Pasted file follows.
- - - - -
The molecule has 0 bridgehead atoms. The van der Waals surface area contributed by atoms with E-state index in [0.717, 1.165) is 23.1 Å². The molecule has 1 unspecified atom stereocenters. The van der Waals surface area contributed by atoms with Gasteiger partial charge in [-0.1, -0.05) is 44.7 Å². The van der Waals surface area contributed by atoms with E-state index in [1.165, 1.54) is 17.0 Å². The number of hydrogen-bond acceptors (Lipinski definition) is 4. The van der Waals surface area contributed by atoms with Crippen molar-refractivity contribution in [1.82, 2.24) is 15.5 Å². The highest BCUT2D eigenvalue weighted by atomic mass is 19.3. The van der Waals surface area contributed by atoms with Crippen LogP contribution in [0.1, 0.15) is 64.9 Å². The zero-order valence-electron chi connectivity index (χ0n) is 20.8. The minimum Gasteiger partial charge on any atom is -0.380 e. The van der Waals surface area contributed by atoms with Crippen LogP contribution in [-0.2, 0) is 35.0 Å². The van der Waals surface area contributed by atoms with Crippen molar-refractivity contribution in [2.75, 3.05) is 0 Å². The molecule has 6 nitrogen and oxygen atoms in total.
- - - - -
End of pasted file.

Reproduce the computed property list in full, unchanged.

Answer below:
The molecule has 0 bridgehead atoms. The van der Waals surface area contributed by atoms with E-state index in [0.717, 1.165) is 23.1 Å². The molecule has 1 unspecified atom stereocenters. The van der Waals surface area contributed by atoms with Gasteiger partial charge in [-0.1, -0.05) is 44.7 Å². The van der Waals surface area contributed by atoms with E-state index in [1.165, 1.54) is 17.0 Å². The number of hydrogen-bond acceptors (Lipinski definition) is 4. The van der Waals surface area contributed by atoms with Crippen molar-refractivity contribution in [1.82, 2.24) is 15.5 Å². The highest BCUT2D eigenvalue weighted by atomic mass is 19.3. The van der Waals surface area contributed by atoms with Crippen LogP contribution in [0.1, 0.15) is 64.9 Å². The zero-order valence-electron chi connectivity index (χ0n) is 20.8. The minimum Gasteiger partial charge on any atom is -0.380 e. The van der Waals surface area contributed by atoms with Crippen LogP contribution in [-0.2, 0) is 35.0 Å². The van der Waals surface area contributed by atoms with Crippen molar-refractivity contribution in [2.75, 3.05) is 0 Å². The molecule has 6 nitrogen and oxygen atoms in total.